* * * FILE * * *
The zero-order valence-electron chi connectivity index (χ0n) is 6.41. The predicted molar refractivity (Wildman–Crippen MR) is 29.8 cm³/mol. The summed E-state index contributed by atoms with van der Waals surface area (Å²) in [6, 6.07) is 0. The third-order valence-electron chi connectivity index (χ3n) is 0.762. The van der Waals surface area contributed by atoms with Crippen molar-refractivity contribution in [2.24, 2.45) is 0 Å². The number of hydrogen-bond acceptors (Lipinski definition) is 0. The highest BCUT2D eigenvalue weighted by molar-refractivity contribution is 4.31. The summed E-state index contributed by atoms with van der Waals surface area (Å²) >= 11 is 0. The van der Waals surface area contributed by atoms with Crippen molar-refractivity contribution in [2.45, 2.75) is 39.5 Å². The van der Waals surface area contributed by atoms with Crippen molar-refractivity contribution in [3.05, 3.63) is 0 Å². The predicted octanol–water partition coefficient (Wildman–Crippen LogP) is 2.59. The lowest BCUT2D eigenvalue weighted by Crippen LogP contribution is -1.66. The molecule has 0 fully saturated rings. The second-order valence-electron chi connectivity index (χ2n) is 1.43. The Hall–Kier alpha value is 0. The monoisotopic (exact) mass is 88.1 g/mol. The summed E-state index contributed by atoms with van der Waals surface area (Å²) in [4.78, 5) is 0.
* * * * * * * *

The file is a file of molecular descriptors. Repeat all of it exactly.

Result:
The zero-order valence-electron chi connectivity index (χ0n) is 6.41. The predicted molar refractivity (Wildman–Crippen MR) is 29.8 cm³/mol. The summed E-state index contributed by atoms with van der Waals surface area (Å²) in [6, 6.07) is 0. The third-order valence-electron chi connectivity index (χ3n) is 0.762. The van der Waals surface area contributed by atoms with Crippen molar-refractivity contribution in [2.24, 2.45) is 0 Å². The number of hydrogen-bond acceptors (Lipinski definition) is 0. The highest BCUT2D eigenvalue weighted by molar-refractivity contribution is 4.31. The summed E-state index contributed by atoms with van der Waals surface area (Å²) >= 11 is 0. The van der Waals surface area contributed by atoms with Crippen molar-refractivity contribution in [2.45, 2.75) is 39.5 Å². The van der Waals surface area contributed by atoms with Crippen molar-refractivity contribution in [3.05, 3.63) is 0 Å². The predicted octanol–water partition coefficient (Wildman–Crippen LogP) is 2.59. The lowest BCUT2D eigenvalue weighted by Crippen LogP contribution is -1.66. The molecule has 0 fully saturated rings. The second-order valence-electron chi connectivity index (χ2n) is 1.43. The Hall–Kier alpha value is 0. The monoisotopic (exact) mass is 88.1 g/mol. The summed E-state index contributed by atoms with van der Waals surface area (Å²) in [4.78, 5) is 0.